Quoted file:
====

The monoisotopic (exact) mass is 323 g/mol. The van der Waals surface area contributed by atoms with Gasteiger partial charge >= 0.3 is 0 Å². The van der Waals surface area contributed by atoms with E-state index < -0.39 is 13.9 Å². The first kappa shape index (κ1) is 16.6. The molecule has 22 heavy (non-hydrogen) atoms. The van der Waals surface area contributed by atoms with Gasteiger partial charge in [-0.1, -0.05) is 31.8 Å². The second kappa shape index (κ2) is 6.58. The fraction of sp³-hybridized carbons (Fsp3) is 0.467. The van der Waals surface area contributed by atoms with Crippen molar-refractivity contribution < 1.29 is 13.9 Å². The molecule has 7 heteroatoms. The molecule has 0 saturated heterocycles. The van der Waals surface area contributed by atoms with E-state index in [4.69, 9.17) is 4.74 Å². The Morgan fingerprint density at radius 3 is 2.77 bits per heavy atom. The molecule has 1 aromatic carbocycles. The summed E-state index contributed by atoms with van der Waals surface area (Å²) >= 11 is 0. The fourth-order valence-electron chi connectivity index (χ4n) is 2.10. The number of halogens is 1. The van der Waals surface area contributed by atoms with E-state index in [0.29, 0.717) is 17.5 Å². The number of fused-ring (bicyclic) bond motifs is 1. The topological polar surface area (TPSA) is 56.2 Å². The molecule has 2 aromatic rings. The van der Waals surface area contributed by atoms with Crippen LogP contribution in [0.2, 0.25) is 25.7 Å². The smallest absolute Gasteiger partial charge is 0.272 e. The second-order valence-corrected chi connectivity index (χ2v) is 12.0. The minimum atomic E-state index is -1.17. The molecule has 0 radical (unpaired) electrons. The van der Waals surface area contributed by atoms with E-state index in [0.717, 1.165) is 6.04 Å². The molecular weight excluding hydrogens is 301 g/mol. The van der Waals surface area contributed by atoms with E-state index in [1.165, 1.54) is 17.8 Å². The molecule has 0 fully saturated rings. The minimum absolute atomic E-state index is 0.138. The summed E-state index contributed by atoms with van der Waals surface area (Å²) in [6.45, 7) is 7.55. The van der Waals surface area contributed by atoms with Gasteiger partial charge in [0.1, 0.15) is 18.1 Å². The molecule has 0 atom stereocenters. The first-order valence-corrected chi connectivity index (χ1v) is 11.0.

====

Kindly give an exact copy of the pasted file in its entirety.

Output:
The monoisotopic (exact) mass is 323 g/mol. The van der Waals surface area contributed by atoms with Gasteiger partial charge >= 0.3 is 0 Å². The van der Waals surface area contributed by atoms with E-state index < -0.39 is 13.9 Å². The first kappa shape index (κ1) is 16.6. The molecule has 22 heavy (non-hydrogen) atoms. The van der Waals surface area contributed by atoms with Gasteiger partial charge in [-0.1, -0.05) is 31.8 Å². The second kappa shape index (κ2) is 6.58. The fraction of sp³-hybridized carbons (Fsp3) is 0.467. The van der Waals surface area contributed by atoms with Crippen molar-refractivity contribution < 1.29 is 13.9 Å². The molecule has 7 heteroatoms. The molecule has 0 saturated heterocycles. The van der Waals surface area contributed by atoms with E-state index in [4.69, 9.17) is 4.74 Å². The Morgan fingerprint density at radius 3 is 2.77 bits per heavy atom. The molecule has 1 aromatic carbocycles. The summed E-state index contributed by atoms with van der Waals surface area (Å²) >= 11 is 0. The fourth-order valence-electron chi connectivity index (χ4n) is 2.10. The number of halogens is 1. The van der Waals surface area contributed by atoms with E-state index in [0.29, 0.717) is 17.5 Å². The number of fused-ring (bicyclic) bond motifs is 1. The topological polar surface area (TPSA) is 56.2 Å². The molecule has 2 aromatic rings. The van der Waals surface area contributed by atoms with Crippen LogP contribution in [0.2, 0.25) is 25.7 Å². The smallest absolute Gasteiger partial charge is 0.272 e. The second-order valence-corrected chi connectivity index (χ2v) is 12.0. The minimum atomic E-state index is -1.17. The molecule has 0 radical (unpaired) electrons. The van der Waals surface area contributed by atoms with E-state index in [0.717, 1.165) is 6.04 Å². The molecular weight excluding hydrogens is 301 g/mol. The van der Waals surface area contributed by atoms with E-state index in [1.165, 1.54) is 17.8 Å². The molecule has 0 fully saturated rings. The minimum absolute atomic E-state index is 0.138. The summed E-state index contributed by atoms with van der Waals surface area (Å²) in [6.45, 7) is 7.55. The van der Waals surface area contributed by atoms with Gasteiger partial charge in [0.1, 0.15) is 18.1 Å². The molecule has 0 atom stereocenters. The first-order valence-corrected chi connectivity index (χ1v) is 11.0.